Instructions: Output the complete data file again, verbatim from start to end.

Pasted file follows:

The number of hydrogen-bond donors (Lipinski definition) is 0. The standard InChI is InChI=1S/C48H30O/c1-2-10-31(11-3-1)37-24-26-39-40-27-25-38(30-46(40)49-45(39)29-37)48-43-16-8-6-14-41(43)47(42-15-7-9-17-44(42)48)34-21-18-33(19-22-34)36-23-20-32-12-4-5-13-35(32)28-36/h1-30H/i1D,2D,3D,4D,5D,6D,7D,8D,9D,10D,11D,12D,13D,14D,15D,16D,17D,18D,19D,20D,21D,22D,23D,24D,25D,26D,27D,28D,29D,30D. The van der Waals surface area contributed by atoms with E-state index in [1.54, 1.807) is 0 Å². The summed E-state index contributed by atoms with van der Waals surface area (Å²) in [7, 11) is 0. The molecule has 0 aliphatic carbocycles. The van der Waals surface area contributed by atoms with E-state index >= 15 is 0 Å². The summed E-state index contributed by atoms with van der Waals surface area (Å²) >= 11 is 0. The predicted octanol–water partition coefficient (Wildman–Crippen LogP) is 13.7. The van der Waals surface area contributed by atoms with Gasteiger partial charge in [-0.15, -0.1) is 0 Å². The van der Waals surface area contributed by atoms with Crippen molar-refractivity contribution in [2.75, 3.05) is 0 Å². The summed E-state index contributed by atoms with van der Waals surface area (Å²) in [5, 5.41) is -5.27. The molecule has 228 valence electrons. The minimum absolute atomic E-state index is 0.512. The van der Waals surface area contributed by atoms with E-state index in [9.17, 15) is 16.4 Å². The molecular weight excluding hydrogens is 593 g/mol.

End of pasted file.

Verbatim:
The number of hydrogen-bond donors (Lipinski definition) is 0. The standard InChI is InChI=1S/C48H30O/c1-2-10-31(11-3-1)37-24-26-39-40-27-25-38(30-46(40)49-45(39)29-37)48-43-16-8-6-14-41(43)47(42-15-7-9-17-44(42)48)34-21-18-33(19-22-34)36-23-20-32-12-4-5-13-35(32)28-36/h1-30H/i1D,2D,3D,4D,5D,6D,7D,8D,9D,10D,11D,12D,13D,14D,15D,16D,17D,18D,19D,20D,21D,22D,23D,24D,25D,26D,27D,28D,29D,30D. The van der Waals surface area contributed by atoms with E-state index in [1.54, 1.807) is 0 Å². The summed E-state index contributed by atoms with van der Waals surface area (Å²) in [7, 11) is 0. The molecule has 0 aliphatic carbocycles. The van der Waals surface area contributed by atoms with E-state index >= 15 is 0 Å². The summed E-state index contributed by atoms with van der Waals surface area (Å²) >= 11 is 0. The predicted octanol–water partition coefficient (Wildman–Crippen LogP) is 13.7. The van der Waals surface area contributed by atoms with Gasteiger partial charge in [-0.15, -0.1) is 0 Å². The van der Waals surface area contributed by atoms with Crippen molar-refractivity contribution in [2.75, 3.05) is 0 Å². The summed E-state index contributed by atoms with van der Waals surface area (Å²) in [5, 5.41) is -5.27. The molecule has 228 valence electrons. The minimum absolute atomic E-state index is 0.512. The van der Waals surface area contributed by atoms with E-state index in [9.17, 15) is 16.4 Å². The molecular weight excluding hydrogens is 593 g/mol.